How to set up SSH keys for your Linux install. For this guide I will be using Ubuntu 20.04 as a server and MacOS Big Sur as a client.
I want to connect from my MacOS client to my Ubuntu 20.04 server without password. Before you start this, make sure you have access to your server some other way or backup your data in case you lock yourself out.
Create SSH keys on MacOS
On MacOS client (same should apply if you use Linux as your client) run following
ssh-keygen -t rsa
Default key is 3072 bits strong, if you wish to go for 4096bits, use following command
ssh-keygen -t rsa -b 4096
I left default file name /zeljko/.ssh/id_rsa
You can also enter passphrase for you cert if you wish.
!!Entering passphrase for your certs is very good security measure You should not skip it in production environment, it gives you a good extra layer of security.
Key is located in /zeljko/.ssh/id_rsa
Public Key is located in /zeljko/.ssh/id_rsa.pub
Copy SSH Keys from MacOS to Ubuntu 20.04
Command assumes you dont have .ssh dir create in your home directory on your Ubuntu server.
We will now copy created public ssh key from MacOS client to Ubuntu 20.04 server.
Exchange “username” for your remote Ubuntu user which has rights to access server through SSH.
xxx.xxx.xxx.xxx would be your remote IP address of Ubuntu server.
cat ~/.ssh/id_rsa.pub | ssh firstname.lastname@example.org "cat >> ~/.ssh/authorized_keys"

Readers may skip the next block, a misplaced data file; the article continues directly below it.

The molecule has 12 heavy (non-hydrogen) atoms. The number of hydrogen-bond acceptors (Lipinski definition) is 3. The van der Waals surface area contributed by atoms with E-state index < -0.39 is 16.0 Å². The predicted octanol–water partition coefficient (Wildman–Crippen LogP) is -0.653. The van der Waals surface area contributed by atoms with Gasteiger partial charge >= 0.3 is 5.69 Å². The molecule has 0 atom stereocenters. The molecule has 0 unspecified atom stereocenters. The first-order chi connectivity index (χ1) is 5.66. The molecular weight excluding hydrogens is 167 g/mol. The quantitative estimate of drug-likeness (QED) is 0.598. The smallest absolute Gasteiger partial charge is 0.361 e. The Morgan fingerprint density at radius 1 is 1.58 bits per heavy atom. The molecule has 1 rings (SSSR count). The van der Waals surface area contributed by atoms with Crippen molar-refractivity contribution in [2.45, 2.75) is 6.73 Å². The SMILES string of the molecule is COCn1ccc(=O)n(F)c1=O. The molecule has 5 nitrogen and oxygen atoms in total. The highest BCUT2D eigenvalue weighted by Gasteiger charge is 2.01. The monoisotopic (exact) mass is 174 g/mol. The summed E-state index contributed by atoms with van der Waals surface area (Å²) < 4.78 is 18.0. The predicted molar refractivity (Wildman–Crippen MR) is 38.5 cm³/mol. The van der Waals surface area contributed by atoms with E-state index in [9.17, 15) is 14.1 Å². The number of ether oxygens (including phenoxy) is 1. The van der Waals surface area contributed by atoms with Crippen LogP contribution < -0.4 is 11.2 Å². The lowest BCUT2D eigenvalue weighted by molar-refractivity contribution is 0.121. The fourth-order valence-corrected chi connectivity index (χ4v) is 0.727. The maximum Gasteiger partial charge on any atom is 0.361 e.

If you use custom ssh port like I am, you will also have to add -p switch to your command and it will look like this
On Ubuntu server, login to SSH, if it still asks you for your password, you will need add a line in /etc/ssh/sshd_config
sudo nano /etc/ssh/sshd_config
The line which we have to uncomment and change to no is:
Reboot ssh service after the change.
sudo systemctl restart ssh
After this point, your passwordless authentication should work. There are some thing below this point which are covering potential other scenarios, but of course covering all in detail is not possible.
FOLLOWING PART IS IF YOU ARE USING LINUX ON BOTH SIDES, AS CLIENT AND SERVER.
Creation of the key would be the same, but for copying public key from client to server you could use following command
ssh-copy-id -i ~/.ssh/id_rsa.pub email@example.com
END OF LINUX CLIENT – SERVER PART
EXTRA STEP if you named your key files differently.
If at the first step at the creation of keys you named your files differently than id_rsa you will need to do some additional step so your local ssh client knows which file to use.
This part is done on a local computer, so in my case that would be MacOS
Watch for these backquotes in command, these signs are not simple quotes, I lost a lot of time figuring that one out. Backquotes should be on your tilde ~ key.
Now, run following to add your custom key
Confirm that your custom named key is added
That command should respond with your private key fingerprint. Confirm it by generating fingerprint from your public key.
ssh-keygen -l -f mycustomkeyname_rsa.pub
If all went well you should now be able to connect with your keys via ssh.
Connecting with custom SSH key
If you have more than one key, you can specify key with which you want to establish ssh connection with -i parameter.
ssh -i ~/.ssh/mycustomkeyname firstname.lastname@example.org
Simple configuration, hope it works for you. There is a lot more to cover on this topic, but for now, this is it, and it should make your life easier when often connecting to various servers via ssh.